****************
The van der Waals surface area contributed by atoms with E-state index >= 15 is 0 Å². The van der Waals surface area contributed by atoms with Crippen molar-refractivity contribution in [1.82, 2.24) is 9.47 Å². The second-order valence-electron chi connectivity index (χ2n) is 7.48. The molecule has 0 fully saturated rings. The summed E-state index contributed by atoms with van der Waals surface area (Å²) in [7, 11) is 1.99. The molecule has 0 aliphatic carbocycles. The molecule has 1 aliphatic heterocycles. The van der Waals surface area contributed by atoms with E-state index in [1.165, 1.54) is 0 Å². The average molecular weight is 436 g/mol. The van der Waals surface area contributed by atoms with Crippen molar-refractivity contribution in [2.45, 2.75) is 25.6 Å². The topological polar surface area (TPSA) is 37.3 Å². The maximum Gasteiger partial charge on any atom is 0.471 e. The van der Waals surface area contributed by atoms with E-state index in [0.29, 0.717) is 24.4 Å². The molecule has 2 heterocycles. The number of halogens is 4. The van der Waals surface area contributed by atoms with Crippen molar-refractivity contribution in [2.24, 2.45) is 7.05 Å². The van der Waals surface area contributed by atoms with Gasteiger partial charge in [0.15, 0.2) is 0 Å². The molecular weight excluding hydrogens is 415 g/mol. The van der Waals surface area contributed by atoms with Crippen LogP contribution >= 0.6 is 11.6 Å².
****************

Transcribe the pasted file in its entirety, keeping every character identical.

The van der Waals surface area contributed by atoms with E-state index >= 15 is 0 Å². The van der Waals surface area contributed by atoms with Crippen molar-refractivity contribution in [1.82, 2.24) is 9.47 Å². The second-order valence-electron chi connectivity index (χ2n) is 7.48. The molecule has 0 fully saturated rings. The summed E-state index contributed by atoms with van der Waals surface area (Å²) in [7, 11) is 1.99. The molecule has 0 aliphatic carbocycles. The molecule has 1 aliphatic heterocycles. The van der Waals surface area contributed by atoms with E-state index in [1.165, 1.54) is 0 Å². The average molecular weight is 436 g/mol. The van der Waals surface area contributed by atoms with Crippen molar-refractivity contribution in [2.45, 2.75) is 25.6 Å². The topological polar surface area (TPSA) is 37.3 Å². The maximum Gasteiger partial charge on any atom is 0.471 e. The van der Waals surface area contributed by atoms with E-state index in [0.29, 0.717) is 24.4 Å². The molecule has 2 heterocycles. The number of halogens is 4. The van der Waals surface area contributed by atoms with Crippen molar-refractivity contribution in [2.24, 2.45) is 7.05 Å². The van der Waals surface area contributed by atoms with Gasteiger partial charge in [0.15, 0.2) is 0 Å². The molecular weight excluding hydrogens is 415 g/mol. The van der Waals surface area contributed by atoms with Crippen LogP contribution >= 0.6 is 11.6 Å².